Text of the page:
The following is Chapter Thirty of my story about a pair of free black siblings making the journey to California in 1849:
Chapter Thirty - Revelations
August 17, 1849
Our wagon party is now encamped in front of an interesting formation called "City of Rocks" by Mr. James for our final halt for the day. According to him, this spot has become a very popular with emigrants over the past eight or nine years. I can see why. It is a beautiful spot with the ground covered by sagebrush. In the near distance rose spirals of granite.
Following supper, some of the emigrants decided to explore the City of Rocks in small groups. Benjamin wanted me to remain behind at the campsite. A brief, yet rancorous argument between us convinced him that no one was about to stop me from joining the expedition. However, I suspect he did not express any further objections when he realized that I would be joining Mrs. Robbins, the Palmer brothers and Mr. James. It pains me to say, but Benjamin’s controlling behavior toward me has become increasingly intolerable . . . and quite frankly, a little frightening. A part of me wishes I had never made the decision to accompany him on this trip.
Fortunately, I managed to forget my latest quarrel with my brother, while my four companions and I explored the City of Rocks. This natural phenomenon proved to be more than just spirals of granite. The rocks also formed domes, steeples, piles and other different shapes. No wonder this area had acquired the moniker City of Rocks. This entire area resembled an old, abandoned city. Mr. James pointed out two rock forms that had spiraled upward from the ground. According to him, emigrants have recently begun calling them “Twin Sisters”. However, previous mountain men have also called them Steeple Rocks, Twin Mounds, and Twin Pyramids at Gate.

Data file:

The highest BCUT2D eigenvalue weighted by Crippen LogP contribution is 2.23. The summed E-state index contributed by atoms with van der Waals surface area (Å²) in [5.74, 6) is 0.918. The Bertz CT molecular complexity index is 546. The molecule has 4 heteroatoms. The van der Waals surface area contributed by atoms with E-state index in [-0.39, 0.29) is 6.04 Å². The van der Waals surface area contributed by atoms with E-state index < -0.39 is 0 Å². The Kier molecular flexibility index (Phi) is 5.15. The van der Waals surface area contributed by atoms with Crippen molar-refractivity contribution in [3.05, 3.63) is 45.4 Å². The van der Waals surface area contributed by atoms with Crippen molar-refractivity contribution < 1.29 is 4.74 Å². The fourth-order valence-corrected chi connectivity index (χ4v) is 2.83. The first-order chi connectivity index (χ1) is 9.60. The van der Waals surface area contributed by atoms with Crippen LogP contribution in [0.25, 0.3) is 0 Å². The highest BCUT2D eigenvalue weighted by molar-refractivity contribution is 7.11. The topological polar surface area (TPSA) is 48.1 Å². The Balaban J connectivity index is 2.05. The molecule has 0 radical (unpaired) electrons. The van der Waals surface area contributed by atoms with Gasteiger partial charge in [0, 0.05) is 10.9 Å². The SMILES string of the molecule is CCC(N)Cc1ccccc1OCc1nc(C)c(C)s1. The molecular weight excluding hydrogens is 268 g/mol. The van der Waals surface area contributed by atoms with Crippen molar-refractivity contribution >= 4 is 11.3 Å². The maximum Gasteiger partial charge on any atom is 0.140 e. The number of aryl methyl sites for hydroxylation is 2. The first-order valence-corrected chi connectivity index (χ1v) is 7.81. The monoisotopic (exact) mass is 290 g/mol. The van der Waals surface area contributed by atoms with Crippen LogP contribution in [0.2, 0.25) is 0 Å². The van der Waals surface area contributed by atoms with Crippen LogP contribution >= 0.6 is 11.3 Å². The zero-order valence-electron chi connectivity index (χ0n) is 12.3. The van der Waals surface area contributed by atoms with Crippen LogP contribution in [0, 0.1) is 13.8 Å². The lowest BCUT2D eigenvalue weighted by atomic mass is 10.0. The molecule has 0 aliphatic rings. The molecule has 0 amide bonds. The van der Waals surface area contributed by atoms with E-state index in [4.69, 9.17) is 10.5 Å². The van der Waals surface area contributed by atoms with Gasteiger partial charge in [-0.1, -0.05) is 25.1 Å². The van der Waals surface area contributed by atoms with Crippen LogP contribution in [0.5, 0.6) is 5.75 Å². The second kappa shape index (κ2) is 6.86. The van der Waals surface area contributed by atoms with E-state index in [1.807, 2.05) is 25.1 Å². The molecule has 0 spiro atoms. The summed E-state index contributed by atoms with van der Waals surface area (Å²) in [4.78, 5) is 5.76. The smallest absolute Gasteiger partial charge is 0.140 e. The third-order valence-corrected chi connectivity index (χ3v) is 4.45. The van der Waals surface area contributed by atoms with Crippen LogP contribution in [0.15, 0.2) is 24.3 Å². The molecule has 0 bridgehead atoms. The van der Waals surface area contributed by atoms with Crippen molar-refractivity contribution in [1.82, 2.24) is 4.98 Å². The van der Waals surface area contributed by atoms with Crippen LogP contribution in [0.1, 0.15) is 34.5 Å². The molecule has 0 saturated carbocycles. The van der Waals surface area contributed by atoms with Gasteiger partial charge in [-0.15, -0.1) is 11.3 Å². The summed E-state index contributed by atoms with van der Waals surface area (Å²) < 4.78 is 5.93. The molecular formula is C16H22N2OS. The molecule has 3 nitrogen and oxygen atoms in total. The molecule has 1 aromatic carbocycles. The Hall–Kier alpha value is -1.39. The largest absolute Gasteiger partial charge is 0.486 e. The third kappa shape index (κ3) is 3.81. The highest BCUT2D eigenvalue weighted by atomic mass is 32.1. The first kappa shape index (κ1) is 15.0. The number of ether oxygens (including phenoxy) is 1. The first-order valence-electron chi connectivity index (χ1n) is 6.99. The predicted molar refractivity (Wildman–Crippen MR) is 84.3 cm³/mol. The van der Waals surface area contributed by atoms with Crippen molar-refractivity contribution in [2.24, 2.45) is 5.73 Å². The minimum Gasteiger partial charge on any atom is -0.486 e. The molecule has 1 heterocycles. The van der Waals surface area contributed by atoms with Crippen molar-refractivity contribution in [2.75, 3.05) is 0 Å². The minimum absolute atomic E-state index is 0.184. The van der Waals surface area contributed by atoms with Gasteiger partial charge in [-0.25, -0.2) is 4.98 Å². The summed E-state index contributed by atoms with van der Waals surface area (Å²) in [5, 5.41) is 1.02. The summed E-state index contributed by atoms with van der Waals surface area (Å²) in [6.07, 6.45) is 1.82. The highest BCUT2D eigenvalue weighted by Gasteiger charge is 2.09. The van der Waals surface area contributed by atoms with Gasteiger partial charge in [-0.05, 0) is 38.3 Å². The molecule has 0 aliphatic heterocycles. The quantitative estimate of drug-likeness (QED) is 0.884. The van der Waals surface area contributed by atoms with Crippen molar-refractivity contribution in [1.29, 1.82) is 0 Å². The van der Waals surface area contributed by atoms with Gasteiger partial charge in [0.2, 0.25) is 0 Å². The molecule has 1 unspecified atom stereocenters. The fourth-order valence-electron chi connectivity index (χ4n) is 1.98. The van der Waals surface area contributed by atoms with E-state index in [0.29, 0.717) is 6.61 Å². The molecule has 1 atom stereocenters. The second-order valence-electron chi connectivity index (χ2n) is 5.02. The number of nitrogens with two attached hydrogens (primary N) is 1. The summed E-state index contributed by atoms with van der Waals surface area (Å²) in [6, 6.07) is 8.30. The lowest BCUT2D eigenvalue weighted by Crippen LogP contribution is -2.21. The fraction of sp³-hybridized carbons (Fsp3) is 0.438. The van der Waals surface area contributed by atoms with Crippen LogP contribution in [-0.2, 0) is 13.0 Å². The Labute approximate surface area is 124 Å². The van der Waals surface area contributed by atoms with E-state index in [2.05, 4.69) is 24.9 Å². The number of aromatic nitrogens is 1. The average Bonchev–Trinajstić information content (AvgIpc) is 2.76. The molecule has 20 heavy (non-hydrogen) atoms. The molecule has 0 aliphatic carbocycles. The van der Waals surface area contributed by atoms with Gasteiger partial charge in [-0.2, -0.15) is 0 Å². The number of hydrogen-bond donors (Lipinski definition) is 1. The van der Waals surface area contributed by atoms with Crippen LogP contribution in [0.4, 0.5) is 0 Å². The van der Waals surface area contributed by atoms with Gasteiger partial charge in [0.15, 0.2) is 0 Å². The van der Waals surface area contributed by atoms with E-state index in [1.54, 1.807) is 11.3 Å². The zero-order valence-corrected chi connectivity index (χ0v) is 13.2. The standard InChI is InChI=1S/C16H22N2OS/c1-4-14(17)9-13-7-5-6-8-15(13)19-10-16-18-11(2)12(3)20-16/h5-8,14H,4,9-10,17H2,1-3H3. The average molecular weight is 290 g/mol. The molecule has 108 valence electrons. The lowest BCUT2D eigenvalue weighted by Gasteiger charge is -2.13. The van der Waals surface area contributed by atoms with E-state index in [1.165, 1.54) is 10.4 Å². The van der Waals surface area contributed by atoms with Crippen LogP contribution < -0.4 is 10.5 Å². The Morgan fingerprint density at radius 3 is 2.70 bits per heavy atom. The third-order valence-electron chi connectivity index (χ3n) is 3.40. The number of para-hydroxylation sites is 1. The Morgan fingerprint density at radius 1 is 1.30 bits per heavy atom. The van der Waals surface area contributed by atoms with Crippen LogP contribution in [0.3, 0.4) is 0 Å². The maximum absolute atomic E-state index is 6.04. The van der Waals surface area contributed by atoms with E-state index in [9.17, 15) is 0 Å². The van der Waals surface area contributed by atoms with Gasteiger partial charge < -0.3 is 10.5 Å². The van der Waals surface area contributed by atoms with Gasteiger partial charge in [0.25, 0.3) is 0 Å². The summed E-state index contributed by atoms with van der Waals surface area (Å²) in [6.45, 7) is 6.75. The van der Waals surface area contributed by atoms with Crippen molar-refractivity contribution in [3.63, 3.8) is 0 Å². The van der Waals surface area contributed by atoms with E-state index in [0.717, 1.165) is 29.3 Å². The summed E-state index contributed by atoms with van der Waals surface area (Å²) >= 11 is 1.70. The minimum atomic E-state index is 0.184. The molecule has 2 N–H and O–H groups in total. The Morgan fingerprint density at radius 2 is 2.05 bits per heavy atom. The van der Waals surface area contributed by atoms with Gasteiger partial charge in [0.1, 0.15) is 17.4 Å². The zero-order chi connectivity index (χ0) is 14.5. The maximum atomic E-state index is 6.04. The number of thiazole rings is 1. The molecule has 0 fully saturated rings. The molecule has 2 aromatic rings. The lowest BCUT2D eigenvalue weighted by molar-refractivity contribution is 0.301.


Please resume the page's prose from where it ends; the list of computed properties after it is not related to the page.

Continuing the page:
As we continued with our exploration of the City of Rocks, an alarming sound caught my attention. I drifted away from the group and found Miss Watkins standing between two rocks, doubled over. It did not take me very long to figure out that she was vomiting. Recalling the cholera that struck the Cross wagon over two months ago, I feared that the disease had once again, caught up with our wagon party. After we had returned to our wagon camp, I informed Mrs. Robbins of what I had witnessed. She proceeded to confront Miss Watkins, while I returned to the wagon I shared with Benjamin.
August 18, 1849
Since our departure, we have traveled a good seven miles south along the Raft River. I noticed that the wagon, which contained our New Orleans members is still with the party. I eventually learned from Mrs. Robbins that Miss Watkins was not suffering from any trail fever. Apparently, the soiled dove is expecting a child. We immediately knew the identity of the father. Two questions remained – whether Miss Watkins would be able to keep her pregnancy a secret before we reach California; and if Mr. Cross will be willing to make an honest woman of her.
The wagon party traveled a good eight hours before we set up camp for the evening. Following supper, I visited the Robbins wagon and sat a spell with Mrs. Robbins and Mrs. Gibson. We talked a great deal about Miss Watkins and Mr. Cross. After an hour or two, I returned to our wagon and discovered that Benjamin was missing. At first, I felt relieved. I was simply not in the mood to spend my last hour dealing with his dark moods. Before I could climbed inside the wagon, I saw Mademoiselle Guilbert returning to her traveling companions. A minute or two later, I spotted Benjamin returning to our wagon. And he had come from the same location as Miss Guilbert. Apparently, Miss Watkins is not the only soiled dove in our company freely offering her wares.